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Respighi: Pines Of Rome; Fountains Of Rome; Roman Festivals

Respighi / Netherlands Radio Po / Ashkenazy
Release Date: 07/13/2010 
Label:  Exton   Catalog #: 217   Spars Code: DDD 
Composer:  Ottorino Respighi
Conductor:  Vladimir Ashkenazy
Orchestra/Ensemble:  Netherlands Radio Philharmonic Orchestra
Number of Discs: 1 
Recorded in: Multi 
Length: 1 Hours 3 Mins. 

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Notes and Editorial Reviews

"If ever there was an orchestral piece that would benefit from multichannel playback, it's Pines and the rest of the Trilogy. Listeners enjoying the five-channel DSD SACD layer will be immersed in sound as close to a live performance as could be expected. The robust, powerful brass playing surrounds you, and the deep, forceful organ entrances are enough to vibrate the walls. The sound quality on the standard two-channel track is still clear and rich, but lacks that special encompassing nature found only on the multichannel track." - Mike D. Brownell, "If ever there was an orchestral piece that would benefit from multichannel playback, it's Pines and the rest of the Trilogy. Listeners enjoying the five-channel DSD SACD layer will be immersed in sound as close to a live performance as could be expected. The robust, powerful brass playing surrounds you, and the deep, forceful organ entrances are enough to vibrate the walls. The sound quality on the standard two-channel track is still clear and rich, but lacks that special encompassing nature found only on the multichannel track." - Mike D. Brownell, Read less

Works on This Recording

1.
Pines of Rome by Ottorino Respighi
Conductor:  Vladimir Ashkenazy
Orchestra/Ensemble:  Netherlands Radio Philharmonic Orchestra
Period: 20th Century 
Written: 1923-1924; Rome, Italy 
Venue:  Studio of the Netherlands Radio Philharm 
Length: 22 Minutes 7 Secs. 
2.
Fountains of Rome by Ottorino Respighi
Conductor:  Vladimir Ashkenazy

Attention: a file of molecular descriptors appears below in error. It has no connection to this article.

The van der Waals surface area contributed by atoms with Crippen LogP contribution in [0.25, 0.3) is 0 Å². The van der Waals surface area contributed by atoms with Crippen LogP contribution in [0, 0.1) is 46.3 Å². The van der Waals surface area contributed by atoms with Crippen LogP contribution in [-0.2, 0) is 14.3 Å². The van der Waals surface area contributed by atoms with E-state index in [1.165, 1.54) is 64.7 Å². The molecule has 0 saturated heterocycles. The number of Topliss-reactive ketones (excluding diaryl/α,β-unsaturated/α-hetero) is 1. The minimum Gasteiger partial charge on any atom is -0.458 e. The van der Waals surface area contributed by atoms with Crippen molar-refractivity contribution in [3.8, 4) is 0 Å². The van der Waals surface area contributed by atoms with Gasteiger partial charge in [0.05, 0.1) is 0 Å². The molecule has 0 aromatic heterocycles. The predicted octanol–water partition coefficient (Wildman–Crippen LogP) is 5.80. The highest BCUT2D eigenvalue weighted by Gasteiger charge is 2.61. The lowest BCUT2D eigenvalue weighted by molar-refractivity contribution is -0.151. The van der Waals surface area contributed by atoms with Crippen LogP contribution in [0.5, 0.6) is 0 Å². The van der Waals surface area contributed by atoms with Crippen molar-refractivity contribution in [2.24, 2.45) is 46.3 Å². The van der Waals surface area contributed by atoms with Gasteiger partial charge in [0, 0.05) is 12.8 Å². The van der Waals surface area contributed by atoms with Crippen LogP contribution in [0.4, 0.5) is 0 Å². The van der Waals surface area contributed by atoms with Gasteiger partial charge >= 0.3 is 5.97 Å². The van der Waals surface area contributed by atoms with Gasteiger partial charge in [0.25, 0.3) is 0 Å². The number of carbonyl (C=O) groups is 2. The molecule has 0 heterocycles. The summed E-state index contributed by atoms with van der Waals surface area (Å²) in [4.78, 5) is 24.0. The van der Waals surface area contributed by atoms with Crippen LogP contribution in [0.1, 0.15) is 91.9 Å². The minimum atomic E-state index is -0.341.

Period: 20th Century 
Written: 1914-1916; Rome, Italy 
Venue:  Studio of the Netherlands Radio Philharm 
Length: 16 Minutes 39 Secs. 
3.
Feste romane by Ottorino Respighi
Conductor:  Vladimir Ashkenazy
Period: 20th Century 
Written: 1928; Rome, Italy 
Venue:  Studio of the Netherlands Radio Philharm 
Length: 23 Minutes 23 Secs. 

Customer Reviews

Average Customer Review:  1 Customer Review )
 Highly detailed, very musical Respighi April 27, 2012 By Martin Selbrede (Round Rock, TX) See All My Reviews "These recordings dating back to about 2004 to 2005 are impressive from a sonic standpoint. Previously buried details pop through the textures in sequence after sequence (violins particularly -- tremolos in the opening Pines movement that were never noticed before, etc.). In Circenses, Ashkenazy takes a slightly slower tempo than others, especially at the climax, but you can HEAR everything: the engineers didn't clutter up the sound (though that would have been easy to do, considering what's on the score pages). The pipe organ at the climax of Circenses is particularly harrowing, and the final statement of the four-note motif doubled on the organ pedals hasn't been this blatantly reedy since Michael Tilson Thomas recorded this work with the Los Angeles Philharmonic (apparently yet to be released on CD -- I only have it on vinyl). The Jubilee is taken at a very brisk clip: if Francesco La Vecchia gave us the longest Jubilee on record in 2010, perhaps Ashkenazy gave us the shortest one. The slower articulation of the hunting horn solos in the October Festival was unique among the recorded legacy of this work, but the balances are otherwise excellent. La Befana is taken VERY fast at the outset, but as is the case in many other recordings, the percussion and flute/piccolo parts are buried in the texture (oops -- uncharacteristic for these engineers). Ashkenazy tends to take things a bit slower and more cleanly, with detached bowings to eradicate slop wherever he found it. The final dance isn't as driven as others have taken it (Goosens, Muti, etc.), but Ashkenazy knows how he wants to balance the forces here. Pines is also uniformly excellent, particularly in the Catacomb movement where the divisi high strings perfectly complement a stunningly gorgeous trumpet solo. Fountains also is top drawer in all respects, and transitions are handled VERY smoothly in terms of phrasing and dynamics. These are, in short, very musical approaches to these tone poems. While they may not satisfy every listener at every level (especially at the price of this hybrid SACD/CD album), it is surely in a small circle of excellent recordings that can be recommended without hesitation." Report Abuse
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